Excessive Noise
Can be caused by broken links and chain rollers, extreme misalignment, elongation, chain jumping sprocket teeth, loose sprockets, broken teeth, accumulation of dirt packed into the chain or sprocket teeth, interference by foreign objects, contacting a fixed object.

Check for worn, broken or missing parts. Check alignment of shafts and/or sprockets.

Excessive Vibration
Can be caused by unbalanced rotating parts, broken or missing rollers, too much chain slack, loose or misaligned sprockets or shafts.

Inspect chain and drive equipment. Replace or readjust as needed.

Improper Lubrication
Light or dark brown discoloration of pin-bushing joints and connecting link pins, or brown-red-oxide color in oil may indicate chain is not dipping into the oil reservoir, or drip lubricator or spray is plugged.

Carefully clean and dry chain, immerse in oil, and re-install. Change oil in chain case and flush case. Determine that oil supply is adequate or unimpeded.

Recommended Replacement
Chain parts should never be altered or tampered with by makeshift repairs and/or with parts or components which have not been authorized by the company.

Removing Chain
Turn the drive until a connecting link is fully engaged with one of the sprockets so as to relieve the tension on the connecting link pin. The connecting link may then be removed.

Cutting Riveted Chain
The two pins of a pin link must be driven out of the link plate. Strike the pins alternately to avoid distortion of the roller link plates as well as the plates of the adjacent links.

Inserting New Links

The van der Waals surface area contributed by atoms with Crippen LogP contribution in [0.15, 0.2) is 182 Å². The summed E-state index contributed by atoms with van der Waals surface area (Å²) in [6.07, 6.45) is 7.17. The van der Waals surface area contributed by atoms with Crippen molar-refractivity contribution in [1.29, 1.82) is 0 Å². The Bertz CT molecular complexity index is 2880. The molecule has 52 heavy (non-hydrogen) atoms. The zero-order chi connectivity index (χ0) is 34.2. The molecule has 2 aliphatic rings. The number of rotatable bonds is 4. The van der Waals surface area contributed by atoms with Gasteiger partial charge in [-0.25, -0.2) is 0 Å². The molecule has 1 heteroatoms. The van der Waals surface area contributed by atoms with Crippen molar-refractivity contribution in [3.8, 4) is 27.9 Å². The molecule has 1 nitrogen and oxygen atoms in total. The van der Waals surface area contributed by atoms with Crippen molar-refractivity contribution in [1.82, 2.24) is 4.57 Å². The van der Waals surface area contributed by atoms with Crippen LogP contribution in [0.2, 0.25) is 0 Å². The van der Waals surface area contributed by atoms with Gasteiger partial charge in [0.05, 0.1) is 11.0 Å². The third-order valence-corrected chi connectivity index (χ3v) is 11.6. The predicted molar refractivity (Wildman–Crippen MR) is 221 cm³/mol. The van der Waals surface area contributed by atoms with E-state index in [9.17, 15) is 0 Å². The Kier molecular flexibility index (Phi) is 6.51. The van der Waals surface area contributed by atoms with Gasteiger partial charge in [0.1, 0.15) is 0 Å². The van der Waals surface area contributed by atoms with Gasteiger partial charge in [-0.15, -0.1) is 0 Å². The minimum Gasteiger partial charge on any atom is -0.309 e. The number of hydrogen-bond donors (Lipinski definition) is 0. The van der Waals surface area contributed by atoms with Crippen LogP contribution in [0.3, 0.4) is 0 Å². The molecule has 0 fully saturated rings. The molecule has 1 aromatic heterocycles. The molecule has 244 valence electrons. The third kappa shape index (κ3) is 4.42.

Chain and/or related parts should be visually inspected for damage which could have occurred during shipment prior to installation. Never install on badly worn sprockets as this will permanently damage the chain. As a temporary expedient, reverse a worn sprocket on the shaft to present a new set of working tooth surfaces; worn sprockets should be replaced as soon as practical to avoid permanent damage.

Periodic Cleaning
Remove chain from sprockets and wash in kerosene. If chain is badly gummed, soak in kerosene and re-wash in fresh liquid. Drain off kerosene and soak chain in oil to restore lubrication. Drain off excessive lubrication by hanging chain. Carefully inspect entire chain before reinstalling. Sprockets should be washed in kerosene.

Storing Chain
When roller chain is taken out of operation for a prolonged period, remove the chain and cover with heavy grease. Wrap in heavy grease-resistant paper and store where the chain will not be exposed to abnormal moisture, temperature, abrasive or corrosive conditions. Sprockets remaining on shafts should be covered with heavy grease. When the drive is put back in service, remove the grease and thoroughly clean sprockets and chain before re-installing.

Heating and Welding
Do not apply heat to chain by cutting torch unless absolute necessary. If cutting by torch is indicated, chain should be replaced. Welding should not be performed on any chain or chain components.